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BLOG - What the Girl Scout Gold Award means to me


Dominique Rodriguez (right) after receiving her Girl Scout Gold Award

My name is Dominique Rodriguez, and I was a Girl Scout for 13 years. I was a Girl Scout from kindergarten to my senior year of high school.

At 18 years old, I joined 59 million alums of Girl Scouts across the nation. Most people think of Girl Scouts as a hobby or after-school activity. But, to me, Girl Scouts was a lifestyle. It was a group of girls wanting to make a difference in their community. During my time as a Girl Scout, I also earned the three highest awards in Girl Scouting, including the Girl Scout Gold Award.

What Are High Awards

The Girl Scout Gold Award challenges high school Girl Scouts to change the world—or at least their corner of it. Only 5.4% of eligible Girl Scouts earn the Gold Award. The award recognizes outstanding achievement in the implementation of an action plan designed to benefit society in an everlasting way.

If you are wondering what makes this award so esteemed, girls must complete a take action project to address the root cause of an issue in a way that has a measurable and sustainable impact. Not to mention,  girls must account for their budget, practice interpersonal skills and leadership all while still trying to attend prom, go to high school football games, and sell cookies!

Although this seems like a daunting task, Girl Scouts are up for the challenge. In fifth grade my troop completed our Bronze Award by creating care packages for children with terminal illnesses. In eighth grade, my troop worked to collect and donate feminine products and toiletries to women escaping domestic violence for our Silver Award.

Bronze. Silver. Gold. These represent the highest honors a Girl Scout can earn. All three awards give you the chance to do big things while working on an issue that’s captured our interest in a big way.

My Project & What did I learn?

I wanted to help young girls gain confidence in themselves. I created a six-session program, Image in the Mirror, and shared my curriculum throughout various summer camps and church groups across the north Georgia area. I researched and incorporated many hands-on activities to cover girl-related topics like hygiene, social media, friends, etc. In both group and individual settings, I have personally spoken to and implemented my sessions to over 200 girls. Because of my work, I was selected as the recipient of the Ann Hooper Scholarship.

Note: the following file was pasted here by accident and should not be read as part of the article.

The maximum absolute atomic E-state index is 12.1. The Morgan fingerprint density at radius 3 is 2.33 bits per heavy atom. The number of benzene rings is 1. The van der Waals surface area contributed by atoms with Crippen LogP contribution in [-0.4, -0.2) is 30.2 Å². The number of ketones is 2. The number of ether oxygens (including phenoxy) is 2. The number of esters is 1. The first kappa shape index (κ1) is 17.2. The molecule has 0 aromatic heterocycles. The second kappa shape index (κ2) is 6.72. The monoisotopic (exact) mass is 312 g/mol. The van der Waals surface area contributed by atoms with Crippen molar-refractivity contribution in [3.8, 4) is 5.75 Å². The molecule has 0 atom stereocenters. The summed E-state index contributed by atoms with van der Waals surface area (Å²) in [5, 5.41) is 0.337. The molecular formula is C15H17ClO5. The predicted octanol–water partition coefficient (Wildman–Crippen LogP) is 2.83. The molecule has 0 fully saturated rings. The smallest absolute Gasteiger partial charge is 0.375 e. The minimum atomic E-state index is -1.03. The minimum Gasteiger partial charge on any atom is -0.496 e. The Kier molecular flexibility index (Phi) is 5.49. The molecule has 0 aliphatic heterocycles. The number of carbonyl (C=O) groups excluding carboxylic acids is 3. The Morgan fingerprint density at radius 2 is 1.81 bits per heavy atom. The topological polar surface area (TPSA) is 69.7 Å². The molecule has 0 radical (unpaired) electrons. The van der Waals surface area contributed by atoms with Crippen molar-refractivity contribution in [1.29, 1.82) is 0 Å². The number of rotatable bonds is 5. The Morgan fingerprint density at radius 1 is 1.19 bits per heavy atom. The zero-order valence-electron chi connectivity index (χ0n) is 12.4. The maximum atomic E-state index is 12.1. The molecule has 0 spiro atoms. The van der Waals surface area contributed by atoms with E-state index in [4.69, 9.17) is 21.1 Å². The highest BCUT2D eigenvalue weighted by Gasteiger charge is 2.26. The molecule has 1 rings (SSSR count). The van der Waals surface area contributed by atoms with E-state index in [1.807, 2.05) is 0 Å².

Don’t get me wrong, throughout my project I kept thinking to myself, “Why am I doing this?” “How is this different from all the other service projects I’ve done as a Girl Scout?” Little did I know that this project was the engine that revved up my networking capabilities, my professionalism (often working with multiple adults), my public speaking skills, and so much more. After everything was said and done, I was proud of what I accomplished, which gave me a sense of confidence and excitement for the future.

I believe in the Gold Award, not because I was a scholarship awardee, a Girl Scout for over a decade, or a Girl Scout of Historic Georgia Marketing and Communications intern, but because I truly feel that girls who complete their Gold Award are primed and prepped for their future. I encourage any Senior or Ambassador Girl Scout to challenge herself to complete this project. Not just for the title, but for your future self.